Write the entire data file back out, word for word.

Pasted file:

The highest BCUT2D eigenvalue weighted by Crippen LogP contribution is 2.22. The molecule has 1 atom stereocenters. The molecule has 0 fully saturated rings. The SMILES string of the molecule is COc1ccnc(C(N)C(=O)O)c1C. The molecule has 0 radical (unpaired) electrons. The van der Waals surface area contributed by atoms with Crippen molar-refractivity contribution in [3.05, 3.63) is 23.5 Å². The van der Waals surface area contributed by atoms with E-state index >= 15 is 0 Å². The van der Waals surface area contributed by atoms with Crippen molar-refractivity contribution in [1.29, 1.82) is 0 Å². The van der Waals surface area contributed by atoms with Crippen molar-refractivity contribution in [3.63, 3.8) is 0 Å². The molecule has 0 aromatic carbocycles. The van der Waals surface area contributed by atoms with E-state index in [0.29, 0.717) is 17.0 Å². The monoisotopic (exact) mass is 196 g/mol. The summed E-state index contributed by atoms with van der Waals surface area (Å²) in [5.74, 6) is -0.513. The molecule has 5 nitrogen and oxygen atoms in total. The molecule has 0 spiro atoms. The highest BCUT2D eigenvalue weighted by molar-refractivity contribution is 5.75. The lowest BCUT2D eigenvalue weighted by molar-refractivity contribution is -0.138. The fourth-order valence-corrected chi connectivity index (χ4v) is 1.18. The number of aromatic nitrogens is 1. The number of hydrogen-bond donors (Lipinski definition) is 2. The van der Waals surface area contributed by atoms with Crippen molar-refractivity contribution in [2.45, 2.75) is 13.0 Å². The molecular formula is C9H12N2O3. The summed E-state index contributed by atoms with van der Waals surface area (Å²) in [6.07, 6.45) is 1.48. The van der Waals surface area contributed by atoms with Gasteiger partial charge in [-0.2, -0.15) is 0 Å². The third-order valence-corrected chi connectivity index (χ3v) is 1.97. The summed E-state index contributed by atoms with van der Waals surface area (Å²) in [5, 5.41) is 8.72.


The highest BCUT2D eigenvalue weighted by Crippen LogP contribution is 2.22. The molecule has 1 atom stereocenters. The molecule has 0 fully saturated rings. The SMILES string of the molecule is COc1ccnc(C(N)C(=O)O)c1C. The molecule has 0 radical (unpaired) electrons. The van der Waals surface area contributed by atoms with Crippen molar-refractivity contribution in [3.05, 3.63) is 23.5 Å². The van der Waals surface area contributed by atoms with E-state index >= 15 is 0 Å². The van der Waals surface area contributed by atoms with Crippen molar-refractivity contribution in [1.29, 1.82) is 0 Å². The van der Waals surface area contributed by atoms with Crippen molar-refractivity contribution in [3.63, 3.8) is 0 Å². The molecule has 0 aromatic carbocycles. The van der Waals surface area contributed by atoms with E-state index in [0.29, 0.717) is 17.0 Å². The monoisotopic (exact) mass is 196 g/mol. The summed E-state index contributed by atoms with van der Waals surface area (Å²) in [5.74, 6) is -0.513. The molecule has 5 nitrogen and oxygen atoms in total. The molecule has 0 spiro atoms. The highest BCUT2D eigenvalue weighted by molar-refractivity contribution is 5.75. The lowest BCUT2D eigenvalue weighted by molar-refractivity contribution is -0.138. The fourth-order valence-corrected chi connectivity index (χ4v) is 1.18. The number of aromatic nitrogens is 1. The number of hydrogen-bond donors (Lipinski definition) is 2. The van der Waals surface area contributed by atoms with Crippen molar-refractivity contribution in [2.45, 2.75) is 13.0 Å². The molecular formula is C9H12N2O3. The summed E-state index contributed by atoms with van der Waals surface area (Å²) in [6.07, 6.45) is 1.48. The van der Waals surface area contributed by atoms with Gasteiger partial charge in [-0.2, -0.15) is 0 Å². The third-order valence-corrected chi connectivity index (χ3v) is 1.97. The summed E-state index contributed by atoms with van der Waals surface area (Å²) in [5, 5.41) is 8.72.